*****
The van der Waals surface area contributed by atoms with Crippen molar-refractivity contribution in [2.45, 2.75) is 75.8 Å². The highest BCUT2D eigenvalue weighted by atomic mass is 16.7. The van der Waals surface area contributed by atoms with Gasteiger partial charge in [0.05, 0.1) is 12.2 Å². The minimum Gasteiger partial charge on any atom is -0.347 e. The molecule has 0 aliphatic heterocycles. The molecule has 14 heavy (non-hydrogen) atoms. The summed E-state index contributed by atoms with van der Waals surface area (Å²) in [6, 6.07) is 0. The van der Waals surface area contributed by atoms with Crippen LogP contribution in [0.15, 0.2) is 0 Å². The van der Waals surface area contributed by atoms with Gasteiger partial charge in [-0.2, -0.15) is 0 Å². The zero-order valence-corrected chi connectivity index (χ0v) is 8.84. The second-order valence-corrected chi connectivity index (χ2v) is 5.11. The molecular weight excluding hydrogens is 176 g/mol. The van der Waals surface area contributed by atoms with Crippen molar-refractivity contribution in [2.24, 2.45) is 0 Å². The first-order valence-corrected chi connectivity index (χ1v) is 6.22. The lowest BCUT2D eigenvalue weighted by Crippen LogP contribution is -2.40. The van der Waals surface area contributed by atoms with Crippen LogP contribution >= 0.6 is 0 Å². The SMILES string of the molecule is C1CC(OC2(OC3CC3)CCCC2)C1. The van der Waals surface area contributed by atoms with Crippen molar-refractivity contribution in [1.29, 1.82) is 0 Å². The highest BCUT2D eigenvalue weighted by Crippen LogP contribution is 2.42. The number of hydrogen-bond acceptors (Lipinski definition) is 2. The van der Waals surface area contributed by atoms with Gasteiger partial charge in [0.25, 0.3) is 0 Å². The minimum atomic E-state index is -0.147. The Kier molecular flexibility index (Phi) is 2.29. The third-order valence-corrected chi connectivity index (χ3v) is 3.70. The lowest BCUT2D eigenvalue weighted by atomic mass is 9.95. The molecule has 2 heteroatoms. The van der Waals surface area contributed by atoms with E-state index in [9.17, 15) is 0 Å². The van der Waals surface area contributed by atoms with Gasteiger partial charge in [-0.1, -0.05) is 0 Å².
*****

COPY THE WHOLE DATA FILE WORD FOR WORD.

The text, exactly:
The van der Waals surface area contributed by atoms with Crippen molar-refractivity contribution in [2.45, 2.75) is 75.8 Å². The highest BCUT2D eigenvalue weighted by atomic mass is 16.7. The van der Waals surface area contributed by atoms with Gasteiger partial charge in [0.05, 0.1) is 12.2 Å². The minimum Gasteiger partial charge on any atom is -0.347 e. The molecule has 0 aliphatic heterocycles. The molecule has 14 heavy (non-hydrogen) atoms. The summed E-state index contributed by atoms with van der Waals surface area (Å²) in [6, 6.07) is 0. The van der Waals surface area contributed by atoms with Crippen LogP contribution in [0.15, 0.2) is 0 Å². The van der Waals surface area contributed by atoms with Gasteiger partial charge in [-0.2, -0.15) is 0 Å². The zero-order valence-corrected chi connectivity index (χ0v) is 8.84. The second-order valence-corrected chi connectivity index (χ2v) is 5.11. The molecular weight excluding hydrogens is 176 g/mol. The van der Waals surface area contributed by atoms with Crippen molar-refractivity contribution in [2.24, 2.45) is 0 Å². The first-order valence-corrected chi connectivity index (χ1v) is 6.22. The lowest BCUT2D eigenvalue weighted by Crippen LogP contribution is -2.40. The van der Waals surface area contributed by atoms with Crippen LogP contribution >= 0.6 is 0 Å². The SMILES string of the molecule is C1CC(OC2(OC3CC3)CCCC2)C1. The van der Waals surface area contributed by atoms with Crippen molar-refractivity contribution in [1.29, 1.82) is 0 Å². The highest BCUT2D eigenvalue weighted by Crippen LogP contribution is 2.42. The number of hydrogen-bond acceptors (Lipinski definition) is 2. The van der Waals surface area contributed by atoms with Gasteiger partial charge in [0.25, 0.3) is 0 Å². The minimum atomic E-state index is -0.147. The Kier molecular flexibility index (Phi) is 2.29. The third-order valence-corrected chi connectivity index (χ3v) is 3.70. The lowest BCUT2D eigenvalue weighted by atomic mass is 9.95. The molecule has 2 heteroatoms. The van der Waals surface area contributed by atoms with E-state index in [9.17, 15) is 0 Å². The van der Waals surface area contributed by atoms with Gasteiger partial charge in [-0.1, -0.05) is 0 Å².